Tuesday, July 23, 2024
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The Dark Side of White Noise

review just published in the journal JAMA Otolaryngology questions whether white noise generators — boxes that make static-like sound and are often recommended for relaxation, sleep, masking other noises in the workplace, and tinnitus therapy — may be doing more harm than good. The article is written by neuroscientists affiliated with the University of California San Francisco and with Posit Science, the maker of BrainHQ online brain training.

White noise is a random signal that has equal intensities across frequencies, making it seem ideal for masking or blocking out other noises, for example in the workplace or when trying to sleep. It also is frequently recommended for patients with tinnitus — a persistent ringing in the ears. Tinnitus affects an estimated 50 million Americans and is severe and disabling in an estimated 2 million. There is no cure, nor any widely accepted course of treatment for tinnitus.

White noise generators first gained popularity in the 1960s. 

“In the past 50 years, brain scientists have learned a great deal about brain plasticity — how sensory and other inputs change the brain chemically, structurally, and functionally,” said lead author Dr. Mouna Attarha. “Increasing evidence shows that the brain rewires in a negative manner when it is fed random information, such as white noise. Neural inhibition (the ability to filter unimportant information) is reduced; temporal integration times (how quickly the brain processes rapidly changing signals) lengthen; and cortical representations (how information is represented in the brain) lose precision.”

These maladaptive changes in the brain have consequences that, with time, compromise other brain systems, including processing speed, attention, memory, and executive function.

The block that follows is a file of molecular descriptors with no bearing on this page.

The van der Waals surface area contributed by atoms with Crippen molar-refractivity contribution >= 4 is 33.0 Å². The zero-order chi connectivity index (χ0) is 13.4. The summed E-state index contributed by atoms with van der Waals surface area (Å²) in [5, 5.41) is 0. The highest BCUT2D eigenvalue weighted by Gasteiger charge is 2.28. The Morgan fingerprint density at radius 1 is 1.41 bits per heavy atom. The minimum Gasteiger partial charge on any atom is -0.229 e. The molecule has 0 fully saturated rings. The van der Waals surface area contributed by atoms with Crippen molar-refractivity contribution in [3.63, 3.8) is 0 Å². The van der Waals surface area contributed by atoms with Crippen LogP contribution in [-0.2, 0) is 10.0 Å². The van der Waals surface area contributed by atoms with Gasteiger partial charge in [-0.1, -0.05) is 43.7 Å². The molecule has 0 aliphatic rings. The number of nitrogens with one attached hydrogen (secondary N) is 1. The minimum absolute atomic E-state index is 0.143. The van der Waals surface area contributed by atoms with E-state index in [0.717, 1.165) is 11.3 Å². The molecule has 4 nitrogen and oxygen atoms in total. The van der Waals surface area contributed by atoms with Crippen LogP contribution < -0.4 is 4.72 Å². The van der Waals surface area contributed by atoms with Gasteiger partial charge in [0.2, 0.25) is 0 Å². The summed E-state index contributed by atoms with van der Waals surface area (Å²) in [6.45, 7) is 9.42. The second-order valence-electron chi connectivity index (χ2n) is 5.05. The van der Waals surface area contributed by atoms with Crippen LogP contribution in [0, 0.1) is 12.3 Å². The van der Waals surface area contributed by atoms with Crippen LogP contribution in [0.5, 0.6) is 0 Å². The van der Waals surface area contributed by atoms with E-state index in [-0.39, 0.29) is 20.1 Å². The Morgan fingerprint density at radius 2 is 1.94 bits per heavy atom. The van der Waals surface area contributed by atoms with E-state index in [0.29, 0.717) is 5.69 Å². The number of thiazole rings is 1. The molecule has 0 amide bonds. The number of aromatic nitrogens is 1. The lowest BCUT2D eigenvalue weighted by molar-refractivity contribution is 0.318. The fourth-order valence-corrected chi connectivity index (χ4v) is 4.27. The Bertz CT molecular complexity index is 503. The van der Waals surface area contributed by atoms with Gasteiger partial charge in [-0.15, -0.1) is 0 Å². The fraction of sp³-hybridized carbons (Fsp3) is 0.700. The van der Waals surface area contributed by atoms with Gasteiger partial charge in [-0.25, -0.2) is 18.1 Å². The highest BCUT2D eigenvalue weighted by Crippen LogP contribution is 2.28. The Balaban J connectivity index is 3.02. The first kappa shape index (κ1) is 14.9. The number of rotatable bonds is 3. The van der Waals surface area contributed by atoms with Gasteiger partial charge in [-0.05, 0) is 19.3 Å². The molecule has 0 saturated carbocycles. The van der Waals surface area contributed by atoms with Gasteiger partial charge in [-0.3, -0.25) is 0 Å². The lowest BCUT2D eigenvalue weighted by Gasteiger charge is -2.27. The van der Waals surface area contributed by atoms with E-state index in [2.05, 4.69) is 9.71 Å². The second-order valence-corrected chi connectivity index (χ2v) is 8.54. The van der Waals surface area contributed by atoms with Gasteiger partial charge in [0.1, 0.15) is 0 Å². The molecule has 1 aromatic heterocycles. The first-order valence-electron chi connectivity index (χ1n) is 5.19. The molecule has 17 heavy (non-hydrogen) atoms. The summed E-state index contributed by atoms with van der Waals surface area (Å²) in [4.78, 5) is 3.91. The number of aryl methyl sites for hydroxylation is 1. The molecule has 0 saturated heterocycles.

Studies on the impact of unstructured noise on tinnitus further argue for caution in its use as a therapeutic. The authors write that such strategies may be “driving patients’ brains further toward, rather than away from, the pathological disinhibitory state that has long been associated with tinnitus.”

As an alternative form of sound therapy, the authors recommend exploring the use of structured sounds – such as music and speech – to mask or cover the phantom sounds heard in the head by tinnitus patients. This approach may have none of the negative impact on the structural and functional integrity of the brain.

The authors cite a 40-person 2017 study, conducted at Washington University in St. Louis, using auditory exercises found in BrainHQ. Magnetic resonance imaging in that study showed strengthening in areas associated with control and attention. On a qualitative assessment, 50 percent of the participants reported improvement as compared to 15 percent in the control, with no significant difference between groups on self-report cognitive and behavioral measures. BrainHQ productization for tinnitus is subject to further research and regulatory approvals.

The review concludes that a noisy environment produces a noisy brain. Effective resolution of tinnitus will require neuroplasticity-based programs that can remodel and restore the organization of the brain. “Only then,” note the authors, “shall we do no harm.”

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